Johns Hopkins Gazette: January 29, 1996

Cubans Talk Here About Environment

Phil Sneiderman
Homewood News and Information

     Environmental experts from Hopkins and the University of
Havana last week explored issues affecting both nations,
including pollution in the seas that separate the two nations.

     The two-day workshop opened Thursday at Evergreen House.
Scholars from both schools talked about how each institution is
training the next generation of scientists. They also explained
how each nation is trying to update laws that protect the
environment, while grappling with complaints that such laws stall
economic growth.

     During Thursday's session, the scholars talked about ways
the two nations, separated by a trade embargo and a language
barrier, can work together to reduce toxic dumping in the seas
south of Florida. Blanca Morejon, who teaches demographics at the
University of Havana, said environmental problems do not stop at
one nation's border.

     "We swim in the same waters," she said. "The air, especially
in the southern United States, is shared between the two

     Morejon, who is also a deputy in Cuba's National Assembly,
had arrived in the United States earlier in the week with six
colleagues from the university and two representatives of the
Cuban Ministry of Science, Technology and the Environment. Prior
to the conference, the visitors toured Washington, D.C., the
National Aquarium in Baltimore and Hopkins' Homewood campus.

    About 20 faculty members from Hopkins and other Baltimore
area campuses opened the conference by describing their
environmental research. To overcome the language barrier, two
interpreters provided immediate Spanish and English translations,
which were transmitted into earphones worn by all participants.

   After introducing themselves, the Cuban professors described
the tough standards they set for students, despite shortages of
textbooks and paper. Hopkins faculty members offered to help by
providing surplus textbooks to their Cuban counterparts.

      Grateful for the offer, the visitors from Havana said they
also hoped the conference would give them a chance to enlighten
professors at Hopkins about recent political and educational
developments in Cuba.

    "It's been useful, both socially and scientifically," Morejon
said during a break in the meeting. "Outside of Cuba there is a
lot of  misinformation about the type of social transformation
that is happening in Cuba, and about the quality of professionals
there. There are many difficulties, and we lack many things, but
those who graduate from our university are true professionals."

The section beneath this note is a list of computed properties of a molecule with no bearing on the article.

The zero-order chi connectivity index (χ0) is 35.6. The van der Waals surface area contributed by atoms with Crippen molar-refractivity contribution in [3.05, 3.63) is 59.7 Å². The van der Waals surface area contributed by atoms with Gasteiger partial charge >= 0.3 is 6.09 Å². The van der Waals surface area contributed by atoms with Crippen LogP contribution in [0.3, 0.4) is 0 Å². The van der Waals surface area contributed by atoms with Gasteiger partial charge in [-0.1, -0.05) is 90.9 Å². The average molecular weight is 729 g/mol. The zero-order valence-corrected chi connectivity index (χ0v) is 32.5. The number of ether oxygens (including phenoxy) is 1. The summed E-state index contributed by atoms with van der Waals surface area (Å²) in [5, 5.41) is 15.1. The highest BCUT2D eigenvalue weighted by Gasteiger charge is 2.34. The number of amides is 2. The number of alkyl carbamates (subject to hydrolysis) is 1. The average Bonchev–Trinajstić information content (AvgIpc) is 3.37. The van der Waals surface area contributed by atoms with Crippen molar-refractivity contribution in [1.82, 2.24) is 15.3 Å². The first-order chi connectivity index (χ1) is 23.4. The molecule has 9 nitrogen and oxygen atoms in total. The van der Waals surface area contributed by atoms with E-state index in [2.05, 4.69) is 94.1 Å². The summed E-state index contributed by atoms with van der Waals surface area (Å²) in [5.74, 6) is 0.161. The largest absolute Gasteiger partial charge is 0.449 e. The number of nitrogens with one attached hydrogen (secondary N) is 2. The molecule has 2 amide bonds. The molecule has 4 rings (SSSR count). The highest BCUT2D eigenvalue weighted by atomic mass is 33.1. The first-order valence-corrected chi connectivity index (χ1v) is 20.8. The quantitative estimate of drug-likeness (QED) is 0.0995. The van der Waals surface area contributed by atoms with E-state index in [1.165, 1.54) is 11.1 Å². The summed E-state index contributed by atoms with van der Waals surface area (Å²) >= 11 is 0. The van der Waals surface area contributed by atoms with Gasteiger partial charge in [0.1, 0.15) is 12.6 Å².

The University of Havana may have limited resources, but its
faculty members had plenty of valuable information to share, said
Charles ReVelle, a professor in the Hopkins Department of
Geography and Environmental Engineering, who helped organize the

     ReVelle said he was pleased to hear about the rigorous
science courses that must be taken by Cuban geography majors.
Such science requirements are tougher than those at some U.S.
universities, ReVelle said, and Cubans must study for five years
to earn the equivalent of a bachelor's degree.

     ReVelle said he expected to learn a lot from his meetings
with the Cubans.

     "We can learn about their educational system, about their
environmental research and ideas, and about their natural
resources," he said. "We can learn about their accomplishments
and their needs and how we can be of assistance."

     Academically, the environmental conference broke fresh
ground, but the ties between Hopkins and the University of Havana
are nearly two decades old. The conference was set up through the
Johns Hopkins Cuba Exchange Program, launched in 1978 by Hopkins'
School of Advanced International Studies and the University of

     The program allows scholars to lecture and conduct research
at one another's institutions. It also arranges conferences that
bring together scholars and public figures from both nations to
discuss issues of mutual interest. In addition, the program has
offered courses on Cuba and U.S-Cuban relations at Homewood and

     The first group of SAIS students who visited Cuba in 1979
met with Wayne S. Smith, who was then chief of mission at the
United States Interests Section in Havana. After leaving the
Foreign Service, Smith became director of the Cuba Exchange
Program in 1985 and is now also a professor in the Latin American
Studies Program.

     Since 1993, when the program relocated to Homewood from
SAIS, it has expanded into areas such as medicine, public health,
protection of the environment, literature, sociology and history. 

     Smith, who proposed the conference and brought the Cubans to
the United States, has lobbied publicly for improved relations
between the two countries, criticizing the continuing U.S.
embargo on trade with Cuba. The academic exchange program, he
said, is a step toward easing tension between the two nations.

     "We try to emphasize the kind of things that should be
pulling the two societies together," he said.

     Antonio Pozas Ramos, an international relations professor at
the University of Havana, said he was anxious to find common
ground with faculty members from Hopkins.

     "We hope to exchange opinions and ideas with our colleagues
here," he said, "and to improve teaching and learning about the
environment at the two universities."

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